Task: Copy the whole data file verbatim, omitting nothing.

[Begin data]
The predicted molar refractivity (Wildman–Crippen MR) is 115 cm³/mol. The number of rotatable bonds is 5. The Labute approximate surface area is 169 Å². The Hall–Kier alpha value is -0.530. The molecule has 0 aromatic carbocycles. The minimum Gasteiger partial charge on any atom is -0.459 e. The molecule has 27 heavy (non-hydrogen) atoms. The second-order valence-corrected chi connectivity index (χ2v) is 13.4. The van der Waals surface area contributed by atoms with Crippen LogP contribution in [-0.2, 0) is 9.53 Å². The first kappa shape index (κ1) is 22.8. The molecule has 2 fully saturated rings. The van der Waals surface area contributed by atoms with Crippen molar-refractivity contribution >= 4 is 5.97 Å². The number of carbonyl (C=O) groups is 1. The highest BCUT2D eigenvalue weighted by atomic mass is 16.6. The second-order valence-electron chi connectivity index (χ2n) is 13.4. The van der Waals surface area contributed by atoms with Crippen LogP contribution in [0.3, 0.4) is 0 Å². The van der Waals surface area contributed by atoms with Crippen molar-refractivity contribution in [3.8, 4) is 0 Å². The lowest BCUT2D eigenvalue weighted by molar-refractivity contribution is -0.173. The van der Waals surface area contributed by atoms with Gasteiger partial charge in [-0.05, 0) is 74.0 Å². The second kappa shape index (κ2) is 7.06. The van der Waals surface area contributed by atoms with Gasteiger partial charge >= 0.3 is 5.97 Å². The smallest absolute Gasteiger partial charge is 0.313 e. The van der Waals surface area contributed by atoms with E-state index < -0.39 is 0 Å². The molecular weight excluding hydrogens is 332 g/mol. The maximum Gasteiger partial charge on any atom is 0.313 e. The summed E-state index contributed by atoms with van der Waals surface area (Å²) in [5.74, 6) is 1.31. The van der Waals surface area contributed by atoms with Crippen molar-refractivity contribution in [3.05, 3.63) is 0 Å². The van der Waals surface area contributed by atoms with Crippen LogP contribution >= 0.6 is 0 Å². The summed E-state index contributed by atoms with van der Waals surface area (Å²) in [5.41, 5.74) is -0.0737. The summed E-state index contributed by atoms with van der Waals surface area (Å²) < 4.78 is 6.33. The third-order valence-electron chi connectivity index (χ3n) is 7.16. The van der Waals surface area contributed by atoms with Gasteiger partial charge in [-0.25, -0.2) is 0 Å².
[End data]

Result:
The predicted molar refractivity (Wildman–Crippen MR) is 115 cm³/mol. The number of rotatable bonds is 5. The Labute approximate surface area is 169 Å². The Hall–Kier alpha value is -0.530. The molecule has 0 aromatic carbocycles. The minimum Gasteiger partial charge on any atom is -0.459 e. The molecule has 27 heavy (non-hydrogen) atoms. The second-order valence-corrected chi connectivity index (χ2v) is 13.4. The van der Waals surface area contributed by atoms with Crippen LogP contribution in [-0.2, 0) is 9.53 Å². The first kappa shape index (κ1) is 22.8. The molecule has 2 fully saturated rings. The van der Waals surface area contributed by atoms with Crippen molar-refractivity contribution >= 4 is 5.97 Å². The number of carbonyl (C=O) groups is 1. The highest BCUT2D eigenvalue weighted by atomic mass is 16.6. The second-order valence-electron chi connectivity index (χ2n) is 13.4. The van der Waals surface area contributed by atoms with Crippen LogP contribution in [0.3, 0.4) is 0 Å². The van der Waals surface area contributed by atoms with Crippen molar-refractivity contribution in [3.8, 4) is 0 Å². The lowest BCUT2D eigenvalue weighted by molar-refractivity contribution is -0.173. The van der Waals surface area contributed by atoms with Gasteiger partial charge in [-0.05, 0) is 74.0 Å². The second kappa shape index (κ2) is 7.06. The van der Waals surface area contributed by atoms with Gasteiger partial charge >= 0.3 is 5.97 Å². The smallest absolute Gasteiger partial charge is 0.313 e. The van der Waals surface area contributed by atoms with E-state index < -0.39 is 0 Å². The molecular weight excluding hydrogens is 332 g/mol. The maximum Gasteiger partial charge on any atom is 0.313 e. The summed E-state index contributed by atoms with van der Waals surface area (Å²) in [5.74, 6) is 1.31. The van der Waals surface area contributed by atoms with Crippen molar-refractivity contribution in [3.05, 3.63) is 0 Å². The van der Waals surface area contributed by atoms with Crippen LogP contribution >= 0.6 is 0 Å². The summed E-state index contributed by atoms with van der Waals surface area (Å²) in [5.41, 5.74) is -0.0737. The summed E-state index contributed by atoms with van der Waals surface area (Å²) < 4.78 is 6.33. The third-order valence-electron chi connectivity index (χ3n) is 7.16. The van der Waals surface area contributed by atoms with Gasteiger partial charge in [-0.25, -0.2) is 0 Å².